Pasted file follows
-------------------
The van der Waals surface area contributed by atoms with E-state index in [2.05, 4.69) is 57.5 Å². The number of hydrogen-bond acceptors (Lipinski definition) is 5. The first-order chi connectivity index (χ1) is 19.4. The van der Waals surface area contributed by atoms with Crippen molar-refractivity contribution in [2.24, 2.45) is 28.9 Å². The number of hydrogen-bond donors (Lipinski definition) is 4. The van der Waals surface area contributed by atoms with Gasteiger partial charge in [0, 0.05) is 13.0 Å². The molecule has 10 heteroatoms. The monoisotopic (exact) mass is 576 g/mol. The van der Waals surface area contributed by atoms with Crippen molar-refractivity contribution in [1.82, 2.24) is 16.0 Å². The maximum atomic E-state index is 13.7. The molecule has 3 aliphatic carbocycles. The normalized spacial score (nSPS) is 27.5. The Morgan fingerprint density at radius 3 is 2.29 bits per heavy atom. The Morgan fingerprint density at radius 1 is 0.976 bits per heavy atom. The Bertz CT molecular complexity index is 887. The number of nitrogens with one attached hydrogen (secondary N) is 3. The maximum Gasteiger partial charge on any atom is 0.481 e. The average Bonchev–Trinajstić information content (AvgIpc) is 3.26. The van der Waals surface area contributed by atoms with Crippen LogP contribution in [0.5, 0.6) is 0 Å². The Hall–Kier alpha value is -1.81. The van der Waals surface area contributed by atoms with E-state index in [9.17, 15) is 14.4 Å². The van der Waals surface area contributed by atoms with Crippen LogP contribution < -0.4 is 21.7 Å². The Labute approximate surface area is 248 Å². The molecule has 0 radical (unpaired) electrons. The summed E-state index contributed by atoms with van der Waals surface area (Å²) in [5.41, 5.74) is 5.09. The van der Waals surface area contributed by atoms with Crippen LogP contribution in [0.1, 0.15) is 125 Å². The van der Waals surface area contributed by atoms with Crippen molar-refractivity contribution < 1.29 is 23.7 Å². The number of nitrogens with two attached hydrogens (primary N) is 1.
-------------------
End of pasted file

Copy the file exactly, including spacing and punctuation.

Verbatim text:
The van der Waals surface area contributed by atoms with E-state index in [2.05, 4.69) is 57.5 Å². The number of hydrogen-bond acceptors (Lipinski definition) is 5. The first-order chi connectivity index (χ1) is 19.4. The van der Waals surface area contributed by atoms with Crippen molar-refractivity contribution in [2.24, 2.45) is 28.9 Å². The number of hydrogen-bond donors (Lipinski definition) is 4. The van der Waals surface area contributed by atoms with Gasteiger partial charge in [0, 0.05) is 13.0 Å². The molecule has 10 heteroatoms. The monoisotopic (exact) mass is 576 g/mol. The van der Waals surface area contributed by atoms with Crippen molar-refractivity contribution in [1.82, 2.24) is 16.0 Å². The maximum atomic E-state index is 13.7. The molecule has 3 aliphatic carbocycles. The normalized spacial score (nSPS) is 27.5. The Morgan fingerprint density at radius 3 is 2.29 bits per heavy atom. The Morgan fingerprint density at radius 1 is 0.976 bits per heavy atom. The Bertz CT molecular complexity index is 887. The number of nitrogens with one attached hydrogen (secondary N) is 3. The maximum Gasteiger partial charge on any atom is 0.481 e. The average Bonchev–Trinajstić information content (AvgIpc) is 3.26. The van der Waals surface area contributed by atoms with Crippen LogP contribution in [0.5, 0.6) is 0 Å². The Hall–Kier alpha value is -1.81. The van der Waals surface area contributed by atoms with E-state index in [9.17, 15) is 14.4 Å². The van der Waals surface area contributed by atoms with Crippen LogP contribution < -0.4 is 21.7 Å². The Labute approximate surface area is 248 Å². The molecule has 0 radical (unpaired) electrons. The summed E-state index contributed by atoms with van der Waals surface area (Å²) in [5.41, 5.74) is 5.09. The van der Waals surface area contributed by atoms with Crippen LogP contribution in [0.1, 0.15) is 125 Å². The van der Waals surface area contributed by atoms with Crippen molar-refractivity contribution < 1.29 is 23.7 Å². The number of nitrogens with two attached hydrogens (primary N) is 1.